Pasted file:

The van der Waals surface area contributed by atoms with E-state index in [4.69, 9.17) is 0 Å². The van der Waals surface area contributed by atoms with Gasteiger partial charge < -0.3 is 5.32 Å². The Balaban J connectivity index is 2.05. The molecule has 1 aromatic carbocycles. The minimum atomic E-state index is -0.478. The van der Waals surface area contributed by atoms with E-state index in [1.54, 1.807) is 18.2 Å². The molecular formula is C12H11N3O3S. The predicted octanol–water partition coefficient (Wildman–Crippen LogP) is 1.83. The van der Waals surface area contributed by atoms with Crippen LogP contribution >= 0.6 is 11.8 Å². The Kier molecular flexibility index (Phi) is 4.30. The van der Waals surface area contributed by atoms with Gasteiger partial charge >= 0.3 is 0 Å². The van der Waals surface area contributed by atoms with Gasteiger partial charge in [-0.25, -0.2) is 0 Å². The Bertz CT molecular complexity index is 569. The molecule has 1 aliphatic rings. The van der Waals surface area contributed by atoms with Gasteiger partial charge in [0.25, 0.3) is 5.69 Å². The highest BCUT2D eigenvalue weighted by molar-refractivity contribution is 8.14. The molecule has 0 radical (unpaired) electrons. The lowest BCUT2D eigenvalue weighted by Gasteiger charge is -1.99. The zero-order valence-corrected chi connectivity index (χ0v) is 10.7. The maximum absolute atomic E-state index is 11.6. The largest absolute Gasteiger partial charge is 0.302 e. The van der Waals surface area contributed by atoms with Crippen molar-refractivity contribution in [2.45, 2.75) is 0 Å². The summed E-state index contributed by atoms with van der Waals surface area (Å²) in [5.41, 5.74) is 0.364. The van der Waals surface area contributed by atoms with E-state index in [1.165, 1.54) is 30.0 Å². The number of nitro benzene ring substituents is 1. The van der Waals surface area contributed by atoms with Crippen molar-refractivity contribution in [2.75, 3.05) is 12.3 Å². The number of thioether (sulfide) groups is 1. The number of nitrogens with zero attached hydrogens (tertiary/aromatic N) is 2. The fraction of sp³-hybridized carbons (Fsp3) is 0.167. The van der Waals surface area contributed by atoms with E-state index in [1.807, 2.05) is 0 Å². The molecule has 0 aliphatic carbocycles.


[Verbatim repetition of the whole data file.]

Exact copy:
The van der Waals surface area contributed by atoms with E-state index in [4.69, 9.17) is 0 Å². The van der Waals surface area contributed by atoms with Gasteiger partial charge < -0.3 is 5.32 Å². The Balaban J connectivity index is 2.05. The molecule has 1 aromatic carbocycles. The minimum atomic E-state index is -0.478. The van der Waals surface area contributed by atoms with E-state index in [1.54, 1.807) is 18.2 Å². The molecular formula is C12H11N3O3S. The predicted octanol–water partition coefficient (Wildman–Crippen LogP) is 1.83. The van der Waals surface area contributed by atoms with Crippen LogP contribution >= 0.6 is 11.8 Å². The Kier molecular flexibility index (Phi) is 4.30. The van der Waals surface area contributed by atoms with Gasteiger partial charge >= 0.3 is 0 Å². The van der Waals surface area contributed by atoms with Gasteiger partial charge in [-0.25, -0.2) is 0 Å². The Bertz CT molecular complexity index is 569. The molecule has 1 aliphatic rings. The van der Waals surface area contributed by atoms with Gasteiger partial charge in [0.25, 0.3) is 5.69 Å². The highest BCUT2D eigenvalue weighted by molar-refractivity contribution is 8.14. The molecule has 0 radical (unpaired) electrons. The lowest BCUT2D eigenvalue weighted by Gasteiger charge is -1.99. The zero-order valence-corrected chi connectivity index (χ0v) is 10.7. The maximum absolute atomic E-state index is 11.6. The largest absolute Gasteiger partial charge is 0.302 e. The van der Waals surface area contributed by atoms with Crippen molar-refractivity contribution in [2.45, 2.75) is 0 Å². The summed E-state index contributed by atoms with van der Waals surface area (Å²) in [5.41, 5.74) is 0.364. The van der Waals surface area contributed by atoms with E-state index in [1.165, 1.54) is 30.0 Å². The number of nitro benzene ring substituents is 1. The van der Waals surface area contributed by atoms with Crippen molar-refractivity contribution in [2.75, 3.05) is 12.3 Å². The number of thioether (sulfide) groups is 1. The number of nitrogens with zero attached hydrogens (tertiary/aromatic N) is 2. The fraction of sp³-hybridized carbons (Fsp3) is 0.167. The van der Waals surface area contributed by atoms with E-state index in [1.807, 2.05) is 0 Å². The molecule has 0 aliphatic carbocycles.